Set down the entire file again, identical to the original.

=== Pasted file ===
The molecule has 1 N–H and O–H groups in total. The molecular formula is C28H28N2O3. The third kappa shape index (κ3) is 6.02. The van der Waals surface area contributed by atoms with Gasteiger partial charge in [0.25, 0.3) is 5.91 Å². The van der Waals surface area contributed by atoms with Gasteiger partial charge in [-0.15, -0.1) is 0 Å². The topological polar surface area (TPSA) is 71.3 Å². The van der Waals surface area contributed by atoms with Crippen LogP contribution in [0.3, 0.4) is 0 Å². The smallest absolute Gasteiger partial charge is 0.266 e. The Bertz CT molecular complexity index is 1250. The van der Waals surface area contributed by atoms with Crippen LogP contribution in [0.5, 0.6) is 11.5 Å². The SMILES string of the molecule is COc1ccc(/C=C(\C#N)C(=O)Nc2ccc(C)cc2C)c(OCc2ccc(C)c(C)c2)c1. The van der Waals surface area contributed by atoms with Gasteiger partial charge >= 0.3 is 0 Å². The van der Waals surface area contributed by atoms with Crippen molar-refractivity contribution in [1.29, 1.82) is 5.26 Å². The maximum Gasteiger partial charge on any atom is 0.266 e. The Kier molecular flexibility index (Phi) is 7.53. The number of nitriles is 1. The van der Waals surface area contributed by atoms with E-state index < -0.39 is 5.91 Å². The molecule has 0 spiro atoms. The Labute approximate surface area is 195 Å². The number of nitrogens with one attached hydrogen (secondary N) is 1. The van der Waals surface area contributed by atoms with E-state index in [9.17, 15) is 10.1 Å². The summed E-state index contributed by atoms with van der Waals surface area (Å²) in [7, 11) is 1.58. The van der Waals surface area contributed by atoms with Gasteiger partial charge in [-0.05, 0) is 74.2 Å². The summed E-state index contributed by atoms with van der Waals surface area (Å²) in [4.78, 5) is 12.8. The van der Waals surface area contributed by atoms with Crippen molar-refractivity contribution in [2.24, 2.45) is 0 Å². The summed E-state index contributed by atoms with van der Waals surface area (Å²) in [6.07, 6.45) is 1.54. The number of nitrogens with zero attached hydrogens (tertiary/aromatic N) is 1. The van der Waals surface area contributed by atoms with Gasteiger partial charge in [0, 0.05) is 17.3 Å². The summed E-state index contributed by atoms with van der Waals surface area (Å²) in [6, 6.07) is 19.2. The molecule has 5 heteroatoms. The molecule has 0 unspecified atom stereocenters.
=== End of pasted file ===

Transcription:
The molecule has 1 N–H and O–H groups in total. The molecular formula is C28H28N2O3. The third kappa shape index (κ3) is 6.02. The van der Waals surface area contributed by atoms with Gasteiger partial charge in [0.25, 0.3) is 5.91 Å². The van der Waals surface area contributed by atoms with Gasteiger partial charge in [-0.15, -0.1) is 0 Å². The topological polar surface area (TPSA) is 71.3 Å². The van der Waals surface area contributed by atoms with Crippen LogP contribution in [0.3, 0.4) is 0 Å². The smallest absolute Gasteiger partial charge is 0.266 e. The Bertz CT molecular complexity index is 1250. The van der Waals surface area contributed by atoms with Crippen LogP contribution in [0.5, 0.6) is 11.5 Å². The SMILES string of the molecule is COc1ccc(/C=C(\C#N)C(=O)Nc2ccc(C)cc2C)c(OCc2ccc(C)c(C)c2)c1. The van der Waals surface area contributed by atoms with Gasteiger partial charge >= 0.3 is 0 Å². The van der Waals surface area contributed by atoms with Crippen molar-refractivity contribution in [1.29, 1.82) is 5.26 Å². The maximum Gasteiger partial charge on any atom is 0.266 e. The Kier molecular flexibility index (Phi) is 7.53. The number of nitriles is 1. The van der Waals surface area contributed by atoms with E-state index < -0.39 is 5.91 Å². The molecule has 0 spiro atoms. The Labute approximate surface area is 195 Å². The number of nitrogens with one attached hydrogen (secondary N) is 1. The van der Waals surface area contributed by atoms with E-state index in [9.17, 15) is 10.1 Å². The summed E-state index contributed by atoms with van der Waals surface area (Å²) in [7, 11) is 1.58. The van der Waals surface area contributed by atoms with Gasteiger partial charge in [-0.05, 0) is 74.2 Å². The summed E-state index contributed by atoms with van der Waals surface area (Å²) in [4.78, 5) is 12.8. The van der Waals surface area contributed by atoms with Crippen molar-refractivity contribution in [2.24, 2.45) is 0 Å². The summed E-state index contributed by atoms with van der Waals surface area (Å²) in [6.07, 6.45) is 1.54. The number of nitrogens with zero attached hydrogens (tertiary/aromatic N) is 1. The van der Waals surface area contributed by atoms with Gasteiger partial charge in [0, 0.05) is 17.3 Å². The summed E-state index contributed by atoms with van der Waals surface area (Å²) in [6, 6.07) is 19.2. The molecule has 5 heteroatoms. The molecule has 0 unspecified atom stereocenters.